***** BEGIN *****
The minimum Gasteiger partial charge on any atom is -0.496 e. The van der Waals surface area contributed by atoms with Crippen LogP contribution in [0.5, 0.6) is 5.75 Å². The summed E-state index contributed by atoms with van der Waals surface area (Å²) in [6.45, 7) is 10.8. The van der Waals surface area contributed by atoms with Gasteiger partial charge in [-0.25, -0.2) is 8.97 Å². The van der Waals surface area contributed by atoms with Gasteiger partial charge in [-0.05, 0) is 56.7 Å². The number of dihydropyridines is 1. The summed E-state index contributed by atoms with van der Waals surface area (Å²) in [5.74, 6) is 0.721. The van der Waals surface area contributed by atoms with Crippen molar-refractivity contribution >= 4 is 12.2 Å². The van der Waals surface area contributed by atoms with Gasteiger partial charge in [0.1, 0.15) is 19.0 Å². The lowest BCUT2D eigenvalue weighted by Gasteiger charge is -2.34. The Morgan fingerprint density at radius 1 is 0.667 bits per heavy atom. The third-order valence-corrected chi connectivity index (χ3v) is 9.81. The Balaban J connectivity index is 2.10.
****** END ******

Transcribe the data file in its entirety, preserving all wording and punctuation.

The minimum Gasteiger partial charge on any atom is -0.496 e. The van der Waals surface area contributed by atoms with Crippen LogP contribution in [0.5, 0.6) is 5.75 Å². The summed E-state index contributed by atoms with van der Waals surface area (Å²) in [6.45, 7) is 10.8. The van der Waals surface area contributed by atoms with Gasteiger partial charge in [-0.25, -0.2) is 8.97 Å². The van der Waals surface area contributed by atoms with Gasteiger partial charge in [-0.05, 0) is 56.7 Å². The number of dihydropyridines is 1. The summed E-state index contributed by atoms with van der Waals surface area (Å²) in [5.74, 6) is 0.721. The van der Waals surface area contributed by atoms with Crippen molar-refractivity contribution >= 4 is 12.2 Å². The van der Waals surface area contributed by atoms with Gasteiger partial charge in [0.1, 0.15) is 19.0 Å². The lowest BCUT2D eigenvalue weighted by Gasteiger charge is -2.34. The Morgan fingerprint density at radius 1 is 0.667 bits per heavy atom. The third-order valence-corrected chi connectivity index (χ3v) is 9.81. The Balaban J connectivity index is 2.10.